Professor Yoeleb had deduced, from piecing together several years of satellite images, that there was a huge object that went past these other, smaller objects and made them rock in the orbits. One of the problems was, you couldn’t actually SEE the huge object that was causing the rocking. Another problem was that the object in question if the path the Professor had charted was correct, would have an orbit of thousands of years. An orbit that would take it so far beyond the path of all the other planets that it would be without even a tiny trace of the sun’s warmth. Since he was unable to provide images of what was quickly dubbed the ‘mystery planet’, the other scientist laughed him out of the room.
The ridicule was so fierce, that Professor Yoeleb left public life altogether, although he never stopped his research. The funding dried up, as companies that had previously thrown work his way decided they no longer wanted to be associated with the disgraced man. When the war came, he hid away in his lab, too old for combat and too ridiculed for them to want him in a command position. He died in the eighth year of the war, unremarked, unnoticed by all but those who loved him. The matter was dropped, forgotten.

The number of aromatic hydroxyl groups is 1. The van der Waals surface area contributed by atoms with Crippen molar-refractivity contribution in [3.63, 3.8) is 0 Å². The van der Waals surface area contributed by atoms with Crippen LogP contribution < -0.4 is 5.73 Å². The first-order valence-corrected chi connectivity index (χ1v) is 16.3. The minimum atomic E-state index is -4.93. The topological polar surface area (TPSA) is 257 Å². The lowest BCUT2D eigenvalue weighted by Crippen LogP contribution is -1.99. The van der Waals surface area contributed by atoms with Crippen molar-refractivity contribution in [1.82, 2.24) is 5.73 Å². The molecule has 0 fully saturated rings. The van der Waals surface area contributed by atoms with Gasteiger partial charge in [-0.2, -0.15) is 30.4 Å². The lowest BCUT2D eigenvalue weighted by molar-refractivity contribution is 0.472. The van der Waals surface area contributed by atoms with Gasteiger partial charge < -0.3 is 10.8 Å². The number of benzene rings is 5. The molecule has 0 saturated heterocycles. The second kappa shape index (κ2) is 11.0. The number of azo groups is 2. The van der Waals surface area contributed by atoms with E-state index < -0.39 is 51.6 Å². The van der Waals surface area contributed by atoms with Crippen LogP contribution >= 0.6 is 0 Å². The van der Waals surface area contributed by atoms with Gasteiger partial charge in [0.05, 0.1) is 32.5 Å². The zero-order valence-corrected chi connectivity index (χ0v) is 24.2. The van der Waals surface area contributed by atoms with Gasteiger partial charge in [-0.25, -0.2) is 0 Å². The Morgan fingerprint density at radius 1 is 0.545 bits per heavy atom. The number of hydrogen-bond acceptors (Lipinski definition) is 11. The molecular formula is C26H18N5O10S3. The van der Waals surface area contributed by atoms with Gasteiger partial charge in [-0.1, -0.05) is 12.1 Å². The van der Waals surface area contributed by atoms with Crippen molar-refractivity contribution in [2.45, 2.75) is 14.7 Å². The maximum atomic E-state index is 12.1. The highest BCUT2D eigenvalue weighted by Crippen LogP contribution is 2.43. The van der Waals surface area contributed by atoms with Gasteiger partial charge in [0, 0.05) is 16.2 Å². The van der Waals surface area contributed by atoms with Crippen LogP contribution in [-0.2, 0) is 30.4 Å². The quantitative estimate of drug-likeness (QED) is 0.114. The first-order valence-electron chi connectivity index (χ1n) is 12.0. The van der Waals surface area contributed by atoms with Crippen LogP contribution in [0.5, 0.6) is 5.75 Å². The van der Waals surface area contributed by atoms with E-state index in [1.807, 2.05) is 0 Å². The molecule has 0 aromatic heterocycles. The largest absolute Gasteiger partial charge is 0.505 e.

Until one young university astronomer, Clibben Sylvet, chanced across his paper while doing some research and decided to have a look for himself. He had a distinct advantage over Professor Yoeleb. Over a decade had gone by since Yoeleb’s first series of images and in that decade, the camera had never stopped recording. There were thousands of images and now, with the advancements in computing and robotics, it was a matter of stitching them together and writing a program to have the computer track changes. Clibben decided to make it the subject of his thesis, the paper required to graduate and receive his Ph.D. in astronomy. To prove, or disprove, the existence of Professor Yoeleb’s Mystery Planet. The entirety of his last four years of university was spent on his studies and on this massive project.
The result was devastating for his chosen field and for the population of our entire planet.